AUNT SISTER

 A couple of weeks ago I was corresponding by email with a Birmingham woman coordinating a book-signing for women authors. “Is your maiden name Harwell?” she asked after our initial exchange. “Went to Berry (High School)? And if yes, had a fender bender in your dad’s car during summer school? (American History, I think.)” 

Dad-gum-it! You just can’t escape your past, or the dreaded “permanent record” teachers used as the ultimate threat for maintaining discipline.

I did, in fact, hair-lip the front of Daddy’s 1978 sage-green Chevy Nova, the first new car he ever owned, by rear-ending a telephone company van that was stopped at a red light. I had just gotten my driver’s license, and Daddy was kind (or foolish) enough to let me take his new wheels to school. Some classmates and I piled in afterwards, and headed for McDonald’s. The fateful wreck happened on the way back.

I haven’t seen the former classmate in almost 40 years, and had to look her up in an old yearbook to put a face with her maiden name. How the heck is her memory that good at our age? I really didn’t need the reminder about the event itself.

I have never felt so bad in my life, except maybe the time when I was 8 and threw my kitten in the lap of a lady having coffee with my mother at the house. Mother had told me to make sure the pet stayed outdoors because her friend was deathly scared of cats. I didn’t believe anyone could be afraid of a kitten, so I called her bluff. Bless her palpitating heart.

Curiosity didn’t kill that cat, but it about killed our guest and subsequently me. Mother never believed in “waiting ‘til your father gets home” to wear us out. She was quite efficient at meting out discipline when deserved. Lucky for me, she didn’t leave a permanent record on my backside.

Other reflections of my permanent record include the shiny gold 14k earrings and pendant a jeweler designed for me after Fred and I married. The pieces, each molded into my full monogram, were made from gold melted down from the gifts of past suitors. “To all the men I’ve loved before” is what I call the collection.

Mother has a similar pendant, which she calls her trivet. But I doubt hers is as fraught with vengeance as mine is, considering she has been married to my father since she was 17.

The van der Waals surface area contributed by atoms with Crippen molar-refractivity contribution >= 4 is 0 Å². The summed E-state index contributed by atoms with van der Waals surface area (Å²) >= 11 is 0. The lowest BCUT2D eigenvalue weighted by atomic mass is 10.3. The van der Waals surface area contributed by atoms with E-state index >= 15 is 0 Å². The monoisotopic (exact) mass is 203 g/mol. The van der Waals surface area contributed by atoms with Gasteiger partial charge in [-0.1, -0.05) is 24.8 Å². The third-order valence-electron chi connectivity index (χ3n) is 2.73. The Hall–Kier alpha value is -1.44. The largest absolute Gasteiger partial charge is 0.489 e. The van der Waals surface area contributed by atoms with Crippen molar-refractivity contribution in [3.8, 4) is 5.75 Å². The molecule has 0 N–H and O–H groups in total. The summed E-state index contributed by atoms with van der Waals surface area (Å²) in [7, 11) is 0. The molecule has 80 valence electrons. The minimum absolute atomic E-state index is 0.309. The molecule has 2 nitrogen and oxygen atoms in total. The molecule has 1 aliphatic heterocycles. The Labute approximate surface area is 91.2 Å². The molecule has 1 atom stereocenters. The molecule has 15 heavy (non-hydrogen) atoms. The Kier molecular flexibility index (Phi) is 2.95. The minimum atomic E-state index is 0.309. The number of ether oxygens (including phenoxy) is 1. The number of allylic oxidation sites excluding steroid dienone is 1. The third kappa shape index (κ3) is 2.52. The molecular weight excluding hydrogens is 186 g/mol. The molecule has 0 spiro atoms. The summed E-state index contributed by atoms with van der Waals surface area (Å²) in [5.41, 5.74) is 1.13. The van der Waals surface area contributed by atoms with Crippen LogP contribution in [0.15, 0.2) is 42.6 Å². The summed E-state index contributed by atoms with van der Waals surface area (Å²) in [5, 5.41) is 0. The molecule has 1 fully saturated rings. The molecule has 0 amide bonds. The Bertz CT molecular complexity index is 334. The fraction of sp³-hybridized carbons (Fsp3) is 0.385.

Fred’s permanent record has at least one little vulgarity on it, thanks to the great state of Alabama. His truck’s license plate reads “002ANL,” and so he is.

When we got our new plates a couple of years ago, mine was “001ANL.” But I turned it in for a vanity plate, refusing to drive around with such an unfit descriptor on my car’s rear end. Especially since I am anything but OCD. Now Fred, on the other hand ...

I won’t even go into the perils of posting vulgar or otherwise inappropriate things online. They never go away. My kids have heard that particular “permanent record” lecture since they were old enough to tweet.

Our permanent records are floating around everywhere in cyberspace, mined from census data, online activities, purchase records, you name it. And, as anyone who’s gotten a marketing phone call or targeted pop-up ad can attest, they are for sale.

Mother has had a great time messing with a retirement home that has barraged her with mailers inviting her to join their rocking-chair brigade. A recent one invited her to an informational luncheon at the home.

She called the facility and declined. “I can’t come to that luncheon because I died last week,” she informed the woman on the other end of the line. “So please stop sending me those advertisements.”                    

“Oh,” the woman said. “I need to refer you to someone else.”        

She was transferred to an answering machine that identified itself as “the desk of” another person.

“I’m not used to talking to a desk, but I can’t attend that luncheon because I died last week,” Mother told the desk.

She’s still waiting to see if the desk replies. My guess is that it will sell her death data to a dating site for seniors, and Daddy will start getting Facebook invitations from single gray-hairs.

Imagine when Mother greets the casserole brigade at her front door, alive and well and wearing her monogrammed trivet!

Aunt Sister is a Southern Lady who was raised right, but overcame it, bless her heart. Follow her on Facebook and Instagram @auntsistersays.

Aunt Sister the book is now available at Auntsister.com.

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